Safety Tips for Solo Women Travelers

BY Beth Williams

A solo woman traveler has so much to think about.  Here are a few good tips or at the very least some good advice to consider before you go out on your adventure.

What to Do Before You Go

  • Pack so you can carry all your belongings yourself. Use wheeled luggage.  and get a bag bungee to secure your tote or another smaller bag to the wheeled bag. Combining your bags as one makes moving with them so much easier.

    Bags stay together and move as one with a Bag bungee

    Bags stay together and move as one, shop

  •  When you fly, pack a carry-on bag with enough clothes and toiletries that you can go a day or so without your checked luggage, should your checked luggage be delayed by the airline. Be sure you triple-tag all luggage pieces.
  • Outside bag tag should have your name and office address, not a home address, and destination.  Use a quality tag that can’t be easily separated from your bag.  If your bag is lost it can be forwarded to you at your next destination. Cell phone number is critical too.
  • Inside your bag place contact information with full name and travel schedule with hotels, dates, and instructions to call cell phone number.
  • Airline destination tags are put on when you check in. Be sure the destination on the airline tag is correct. With computer generated tags these days, it’s rare to find a mistake.
  • Leave a copy of your itinerary with a trust family member or friend.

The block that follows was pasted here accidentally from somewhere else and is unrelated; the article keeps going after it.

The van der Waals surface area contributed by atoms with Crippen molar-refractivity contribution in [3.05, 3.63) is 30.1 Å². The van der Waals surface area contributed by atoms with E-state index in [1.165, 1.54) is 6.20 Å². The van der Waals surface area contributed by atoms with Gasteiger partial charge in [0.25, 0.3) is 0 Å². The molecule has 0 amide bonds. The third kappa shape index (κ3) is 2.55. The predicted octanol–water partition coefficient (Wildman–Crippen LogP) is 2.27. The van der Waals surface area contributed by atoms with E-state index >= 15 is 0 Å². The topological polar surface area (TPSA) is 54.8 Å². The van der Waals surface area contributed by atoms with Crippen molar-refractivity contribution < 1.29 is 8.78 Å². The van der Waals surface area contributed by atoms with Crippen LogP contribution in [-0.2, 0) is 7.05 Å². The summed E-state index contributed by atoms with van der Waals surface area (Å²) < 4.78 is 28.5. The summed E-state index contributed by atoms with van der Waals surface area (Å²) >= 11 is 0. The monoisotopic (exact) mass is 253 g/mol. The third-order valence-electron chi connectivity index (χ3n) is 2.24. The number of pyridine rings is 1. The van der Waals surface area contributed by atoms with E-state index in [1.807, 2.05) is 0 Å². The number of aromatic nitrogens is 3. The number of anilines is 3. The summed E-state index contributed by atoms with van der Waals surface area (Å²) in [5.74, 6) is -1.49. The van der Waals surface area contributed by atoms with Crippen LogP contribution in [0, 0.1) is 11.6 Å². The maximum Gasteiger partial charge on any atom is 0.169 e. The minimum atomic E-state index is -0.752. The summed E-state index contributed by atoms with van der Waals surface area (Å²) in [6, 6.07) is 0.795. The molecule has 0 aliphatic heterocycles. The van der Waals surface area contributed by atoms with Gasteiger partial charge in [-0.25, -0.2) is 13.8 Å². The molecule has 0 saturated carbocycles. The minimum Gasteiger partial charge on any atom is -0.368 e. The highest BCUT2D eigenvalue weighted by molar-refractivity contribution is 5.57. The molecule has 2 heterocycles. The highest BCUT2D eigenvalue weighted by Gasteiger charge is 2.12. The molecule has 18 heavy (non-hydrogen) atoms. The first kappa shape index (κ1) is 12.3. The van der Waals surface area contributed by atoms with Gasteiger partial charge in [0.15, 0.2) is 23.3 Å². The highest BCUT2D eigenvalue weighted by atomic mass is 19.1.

While En Route

  • Pick the clothes to wear on the flight. You want something loose and comfortable, plus comfortable shoes. Given a choice, try to go with natural fibers which are safer

    in the case of fire than synthetics. Your chances of being in a fire are very, very, very small, but all else being equal, pick the cotton outfit over the polyester one.

  • Do not wear spiked high heeled shoes on the plane. Besides the fact that they are dreadfully uncomfortable, they are rough in the case of evacuating the plane with an inflated plastic evacuation slide.  You are well advised to wear flat shoes when flying.
  • Be sure to take something interesting to read or watch on the plane (book, tablet loaded with entertainment and earbuds). If an unpleasant traveler sits next to you, bury your nose in your book or movie and keep your earbuds in.
  • If you’re flying in coach be prepared and pack a travel pillow.
    Super Snoozer Flight Pillow

    Space saving inflatable and soft, shop

     

While You Are There

  • Whether or not you are married, wear a wedding ring, It cuts down on the unwanted attentions from men. If you get into a tight spot, then you can casually mention that you are “waiting for your husband,” etc. You can find a simple gold band for not too big of an investment. If you’re married consider leaving an expensive diamond ring at home and travel with a simple gold band.
  • Resist posting on social media that you are gone, it makes your home vulnerable to a break-in.
  • When you arrive and need a taxi, it is safer to go to the taxi queue and take the first taxi in line, rather than accepting the offer of someone who approaches you in the airport. In other words, you choose the taxi. Don’t let them choose you. Sometimes in places where there a few taxis, that isn’t possible, but try to make the taxi your choice. Phone apps like Uber and Lyft are helpful on-demand services. They also provide the security of having each driver thoroughly background checked.
  • At the hotel: Don’t let the reception “announce” your room number out loud. Here you have to have some common sense. Hotel personnel are (should be) trained NOT to say “Here is your key for Room 306.” Instead, they should say “Here is your key. The number is on the key envelope.” If the room number is announced out loud, and there are other people in the lobby who might have overheard, just hand the key back and ask for another room. Be very polite, friendly, and say you are nervous about others knowing your room number. On the other hand, if the lobby is totally unoccupied, except for you and the desk clerk, no big deal.